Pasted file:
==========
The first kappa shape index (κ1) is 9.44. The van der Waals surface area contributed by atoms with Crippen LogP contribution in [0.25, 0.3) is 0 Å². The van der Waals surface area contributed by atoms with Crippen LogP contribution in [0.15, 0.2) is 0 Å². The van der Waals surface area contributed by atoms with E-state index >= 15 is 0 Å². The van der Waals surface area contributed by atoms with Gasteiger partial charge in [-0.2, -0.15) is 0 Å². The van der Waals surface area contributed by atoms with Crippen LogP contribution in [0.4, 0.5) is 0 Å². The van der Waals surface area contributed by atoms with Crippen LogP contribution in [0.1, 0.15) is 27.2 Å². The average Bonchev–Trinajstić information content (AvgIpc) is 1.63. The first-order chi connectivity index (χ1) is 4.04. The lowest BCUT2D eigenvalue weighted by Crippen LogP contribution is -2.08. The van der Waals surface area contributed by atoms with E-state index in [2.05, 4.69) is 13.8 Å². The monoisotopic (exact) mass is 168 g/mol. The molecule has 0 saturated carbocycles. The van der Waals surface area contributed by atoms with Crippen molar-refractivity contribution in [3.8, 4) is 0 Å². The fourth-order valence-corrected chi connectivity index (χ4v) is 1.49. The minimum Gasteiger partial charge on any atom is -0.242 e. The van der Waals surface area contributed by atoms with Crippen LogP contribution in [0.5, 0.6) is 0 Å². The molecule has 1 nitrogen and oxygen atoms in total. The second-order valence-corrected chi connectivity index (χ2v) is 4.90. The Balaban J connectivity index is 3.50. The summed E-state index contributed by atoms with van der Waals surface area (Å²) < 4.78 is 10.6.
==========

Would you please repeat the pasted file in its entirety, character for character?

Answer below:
The first kappa shape index (κ1) is 9.44. The van der Waals surface area contributed by atoms with Crippen LogP contribution in [0.25, 0.3) is 0 Å². The van der Waals surface area contributed by atoms with Crippen LogP contribution in [0.15, 0.2) is 0 Å². The van der Waals surface area contributed by atoms with E-state index >= 15 is 0 Å². The van der Waals surface area contributed by atoms with Gasteiger partial charge in [-0.2, -0.15) is 0 Å². The van der Waals surface area contributed by atoms with Crippen LogP contribution in [0.4, 0.5) is 0 Å². The van der Waals surface area contributed by atoms with Crippen LogP contribution in [0.1, 0.15) is 27.2 Å². The average Bonchev–Trinajstić information content (AvgIpc) is 1.63. The first-order chi connectivity index (χ1) is 4.04. The lowest BCUT2D eigenvalue weighted by Crippen LogP contribution is -2.08. The van der Waals surface area contributed by atoms with E-state index in [2.05, 4.69) is 13.8 Å². The monoisotopic (exact) mass is 168 g/mol. The molecule has 0 saturated carbocycles. The van der Waals surface area contributed by atoms with Crippen molar-refractivity contribution in [3.8, 4) is 0 Å². The fourth-order valence-corrected chi connectivity index (χ4v) is 1.49. The minimum Gasteiger partial charge on any atom is -0.242 e. The van der Waals surface area contributed by atoms with Crippen LogP contribution in [0.5, 0.6) is 0 Å². The molecule has 1 nitrogen and oxygen atoms in total. The second-order valence-corrected chi connectivity index (χ2v) is 4.90. The Balaban J connectivity index is 3.50. The summed E-state index contributed by atoms with van der Waals surface area (Å²) < 4.78 is 10.6.